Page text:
Bob: Alright; so is it time?  
Barbara: Are you ready?  
Bob: I’m ready—I’ve been ready!  [Laughter]  

 Barbara: Yes; you can open sack number one. 
Bob: Sack number one, and I’m reaching in. So, okay / alright; this is the first of the ornaments. This is the one that says, “Jesus the Light”—it’s the globe—“I am the Light of the World,” John 8:12
Barbara: But because you opened it—see, you can hang that on the tree. 
Bob: So, now, I get to hang it on the tree. 
Barbara: You can be the one to hang it on the tree. 
Bob: There is also—there is a crown at the top here; alright?  Do all of them have crowns at the top?  
Barbara: They all have crowns on them. 

 Bob: Okay. 
Barbara: And then, what we do—if we were doing this in our home, is—I would get the little book or Dennis would get the little book—and we would read the story about Jesus being the Light of the World and why He’s the—
Bob: The little book that comes with this?  
Barbara: Yes. 
Bob: Okay; so, there is a devotional you can take a family through as you hang this on the tree. 
Barbara: Correct. 
Dennis: You can talk to a child about what happens when light comes into a dark room. 
Barbara: Or you can ask your kids, “Have you ever been afraid of the dark?” and talk about the difference between light and dark. 
Dennis: You might take the—after reading the verse here—you might take this globe, after reading the verse, and turn off all the lights in your house. Then restate the verse again: “Jesus said, ‘I am the light…’”—and then flip the switch on and say, “What did the light do?”  “Well, it made apparent what reality is—
Bob: Yes. 
Dennis: —“and it caused the darkness to flee.”  

 Bob: “Do you like it better, as a child, when there is light on or when it’s dark?  Do you feel safer when there is light on or when it’s dark?”  
Dennis: Well, I can tell you—when I was a little boy, the most dangerous place on the planet was our basement. It was dark in there. There was an old, coal bin that no longer held coal; but there was no light bulb in there. 
I was convinced that there was a really big boogie man—[Laughter]—whom I called a booger man for a number of years—
Bob: Yes. 
Dennis: —but a boogie man who lived in there. I have to tell you—my mom would send me down to the basement to get a package of hamburger / frozen hamburger out of the freezer. I would carefully go down the steps. I would dash over to the freezer. 
Barbara: You’d run past that—
Dennis: I would!  
Barbara: —little bin. 
Dennis: I absolutely would. I’d grab the hamburger; and I bet I didn’t hit one out of every four steps coming back up, blazing at the speed of light. I was really afraid, as a boy / a young boy, of that darkness. I think there are a lot of kids that are afraid of the darkness, and they need to know the light. 
Bob: Alright; so, that’s in bag number one. Your thought is, with these ornaments—if you put each one in a bag and just marked them 1, 2, 3, and 4—it’s a way to create some mystery—
—get kids looking forward to “What’s next week?” I’d reach over here and get bag number 2. I’d pull out ornament that says that Jesus is the Son. What would you do with that?  
Barbara: I would read the story about Jesus is the Son, because it talks about why son-ship is important: “Why does it matter that Jesus came to earth as God’s Son?” I would talk about that with my kids. They might not all comprehend it because my little ones might be too little to get it; but it doesn’t matter. They would hear me talking about the Savior. 
Then, whoever’s turn it was to open that bag—it was their privilege to find the place on the tree for that. Kids will love that—I mean, they love getting into that and being the only one that week that got to hang an ornament. They feel special—it’s the honored place that child number 2 gets to open bag number 2—or whatever.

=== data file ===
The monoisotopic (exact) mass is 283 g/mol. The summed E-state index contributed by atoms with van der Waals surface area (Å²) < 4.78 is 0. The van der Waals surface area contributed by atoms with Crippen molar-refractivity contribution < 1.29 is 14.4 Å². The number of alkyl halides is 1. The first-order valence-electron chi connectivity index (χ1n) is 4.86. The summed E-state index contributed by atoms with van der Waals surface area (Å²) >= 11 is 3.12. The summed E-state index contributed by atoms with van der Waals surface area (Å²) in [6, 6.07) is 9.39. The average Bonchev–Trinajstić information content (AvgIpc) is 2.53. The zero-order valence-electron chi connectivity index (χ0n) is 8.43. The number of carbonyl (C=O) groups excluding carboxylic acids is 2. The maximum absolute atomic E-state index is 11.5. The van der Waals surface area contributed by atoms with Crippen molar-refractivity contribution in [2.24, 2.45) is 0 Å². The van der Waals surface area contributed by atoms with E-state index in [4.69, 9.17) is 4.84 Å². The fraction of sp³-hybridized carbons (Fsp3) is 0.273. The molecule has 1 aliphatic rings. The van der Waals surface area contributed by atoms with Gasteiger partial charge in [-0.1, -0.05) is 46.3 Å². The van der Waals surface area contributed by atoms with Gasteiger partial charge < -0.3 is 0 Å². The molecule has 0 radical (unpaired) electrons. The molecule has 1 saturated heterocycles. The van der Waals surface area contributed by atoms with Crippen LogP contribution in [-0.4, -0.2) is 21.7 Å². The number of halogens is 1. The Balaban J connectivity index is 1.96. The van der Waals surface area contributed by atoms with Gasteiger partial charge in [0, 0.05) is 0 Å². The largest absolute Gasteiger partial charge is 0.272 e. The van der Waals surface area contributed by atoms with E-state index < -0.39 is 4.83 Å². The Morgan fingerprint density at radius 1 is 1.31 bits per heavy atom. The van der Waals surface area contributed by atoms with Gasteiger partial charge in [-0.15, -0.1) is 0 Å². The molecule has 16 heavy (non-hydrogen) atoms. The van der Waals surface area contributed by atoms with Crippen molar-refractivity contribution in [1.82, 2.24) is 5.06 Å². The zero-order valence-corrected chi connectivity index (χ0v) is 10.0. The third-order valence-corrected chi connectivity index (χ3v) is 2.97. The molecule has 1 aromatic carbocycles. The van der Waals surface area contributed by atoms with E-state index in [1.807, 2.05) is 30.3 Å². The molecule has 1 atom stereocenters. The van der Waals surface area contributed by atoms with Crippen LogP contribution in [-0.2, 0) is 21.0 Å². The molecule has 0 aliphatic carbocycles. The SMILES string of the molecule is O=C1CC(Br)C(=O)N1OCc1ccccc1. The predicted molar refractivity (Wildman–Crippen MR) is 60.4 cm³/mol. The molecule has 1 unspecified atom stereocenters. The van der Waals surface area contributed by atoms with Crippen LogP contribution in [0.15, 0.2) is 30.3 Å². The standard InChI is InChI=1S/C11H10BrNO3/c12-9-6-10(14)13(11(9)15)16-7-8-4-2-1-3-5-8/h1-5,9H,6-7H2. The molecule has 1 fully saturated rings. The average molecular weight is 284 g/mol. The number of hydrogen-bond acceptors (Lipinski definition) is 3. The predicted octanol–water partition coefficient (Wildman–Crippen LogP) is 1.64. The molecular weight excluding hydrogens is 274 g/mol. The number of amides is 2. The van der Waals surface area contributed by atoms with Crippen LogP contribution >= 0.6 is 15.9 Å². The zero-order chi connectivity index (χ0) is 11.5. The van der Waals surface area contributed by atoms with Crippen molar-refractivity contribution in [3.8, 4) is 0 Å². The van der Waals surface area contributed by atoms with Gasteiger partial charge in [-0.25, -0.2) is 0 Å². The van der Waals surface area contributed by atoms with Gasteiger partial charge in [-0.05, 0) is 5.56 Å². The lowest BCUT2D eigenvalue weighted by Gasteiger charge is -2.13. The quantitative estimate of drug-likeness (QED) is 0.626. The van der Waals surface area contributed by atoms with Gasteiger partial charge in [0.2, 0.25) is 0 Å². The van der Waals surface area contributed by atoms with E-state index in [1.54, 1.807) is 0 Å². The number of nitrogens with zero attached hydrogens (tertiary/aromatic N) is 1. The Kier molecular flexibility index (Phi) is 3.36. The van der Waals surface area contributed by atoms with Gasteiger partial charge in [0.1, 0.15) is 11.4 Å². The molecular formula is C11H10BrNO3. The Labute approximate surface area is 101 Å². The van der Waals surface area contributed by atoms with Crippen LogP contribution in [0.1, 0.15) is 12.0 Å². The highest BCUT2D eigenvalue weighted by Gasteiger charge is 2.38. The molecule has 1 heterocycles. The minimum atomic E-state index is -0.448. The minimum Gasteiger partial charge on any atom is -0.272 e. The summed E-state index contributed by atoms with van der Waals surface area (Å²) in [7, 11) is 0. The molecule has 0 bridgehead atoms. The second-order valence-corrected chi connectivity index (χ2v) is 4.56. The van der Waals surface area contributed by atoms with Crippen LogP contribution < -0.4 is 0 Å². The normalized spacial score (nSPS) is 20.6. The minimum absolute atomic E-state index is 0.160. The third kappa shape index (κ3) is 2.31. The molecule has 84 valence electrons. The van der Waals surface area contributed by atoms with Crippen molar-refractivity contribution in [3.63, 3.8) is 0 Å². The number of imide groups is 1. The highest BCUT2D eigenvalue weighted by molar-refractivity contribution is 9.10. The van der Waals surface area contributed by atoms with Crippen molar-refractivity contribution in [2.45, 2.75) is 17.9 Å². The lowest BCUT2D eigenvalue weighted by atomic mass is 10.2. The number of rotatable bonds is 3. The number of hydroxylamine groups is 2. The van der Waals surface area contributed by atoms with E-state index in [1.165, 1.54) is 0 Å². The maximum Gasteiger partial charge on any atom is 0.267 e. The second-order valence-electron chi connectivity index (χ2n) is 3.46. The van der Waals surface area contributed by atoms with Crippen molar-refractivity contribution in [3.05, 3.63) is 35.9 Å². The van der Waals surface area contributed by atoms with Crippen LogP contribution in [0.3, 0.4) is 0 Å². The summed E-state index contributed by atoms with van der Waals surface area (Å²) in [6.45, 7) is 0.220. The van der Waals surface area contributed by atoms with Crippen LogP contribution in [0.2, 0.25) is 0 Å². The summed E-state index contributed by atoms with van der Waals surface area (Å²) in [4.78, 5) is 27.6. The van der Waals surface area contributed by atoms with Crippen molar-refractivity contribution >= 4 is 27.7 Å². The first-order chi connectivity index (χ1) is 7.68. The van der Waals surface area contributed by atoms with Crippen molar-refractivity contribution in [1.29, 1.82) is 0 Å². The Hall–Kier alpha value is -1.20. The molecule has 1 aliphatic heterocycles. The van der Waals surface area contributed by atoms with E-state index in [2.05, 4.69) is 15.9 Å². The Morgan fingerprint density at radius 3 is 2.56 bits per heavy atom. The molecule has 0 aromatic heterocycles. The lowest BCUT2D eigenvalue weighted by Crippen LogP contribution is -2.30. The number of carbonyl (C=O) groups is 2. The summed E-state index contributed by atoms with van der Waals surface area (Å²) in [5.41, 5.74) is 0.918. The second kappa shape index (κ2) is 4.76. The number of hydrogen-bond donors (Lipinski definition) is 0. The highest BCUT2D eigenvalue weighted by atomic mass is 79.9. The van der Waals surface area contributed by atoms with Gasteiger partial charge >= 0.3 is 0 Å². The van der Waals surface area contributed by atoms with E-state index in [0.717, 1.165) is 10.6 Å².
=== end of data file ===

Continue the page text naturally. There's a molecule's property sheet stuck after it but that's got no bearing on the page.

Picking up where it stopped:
Bob: So, what you are describing here might take a family three minutes. 
Dennis: Or it could take ten minutes if you had—
—if you decided to expand it a little bit and have a little bit of discussion, depending on the age of the kids. 
Barbara: Right; but the point is—is it would not take very long if you were really rushed. I think so often we hesitate to do something like this that’s meaningful, because we think we are not prepared. We think it’s going to take too long / it’s going to be too much work / too much trouble. But, as we just illustrated, paper lunch sacks are very easy to do. You can put a number on it with a red or green magic marker; and the kids are still going to get into it. 
Bob: And that three minutes—we may think that’s not significant—but when you make an impression like that in three minutes, ten years later, kids are still talking about, “I remember that year that Mom did the thing with the sacks.”  
Barbara: Right; and we forget the power of God’s Word. We forget that God’s Word never returns void. If we—even if we do nothing but read Jesus’ name, and read the verse, and hang the ornament on the tree, we are helping to turn our kids’ hearts toward Christ—even with just that little bit. 
Dennis: And don’t underestimate the power that this can have, even on a toddler. I’ve watched this happen with children—18 months / 24 months old—even though they are not yet able to string words together in a sentence, they understand more than you think. 
Barbara: They do. 
Dennis: You may go through all four of these, and you may talk about each of the names of Christ and how His first Advent represented those things. When you pull them out a year from now, ask your son or your daughter if he or she remembers what that is all about. 
Bob: So, sack number three has, in it, the ornament that says, “Jesus is the Word.”  John 1: “In the beginning was the word, the word became flesh…”  A lot of people struggle with that concept of, “What does it mean that Jesus is the Word?”  How would you explain that to a five-year-old?  
Barbara: Well, I think I would go back to Genesis; because in the beginning—in Genesis 1—it says, “In the beginning, God created the heavens and the earth.”  Then, when you read the verse that’s on the globe— 
—“In the beginning was the word and the word was with God and the word was God”—and you tie those two together, you help your child understand that the Word is a name for God; and that’s Jesus’ name, because He came to earth to talk to us /  to tell us in words who God is.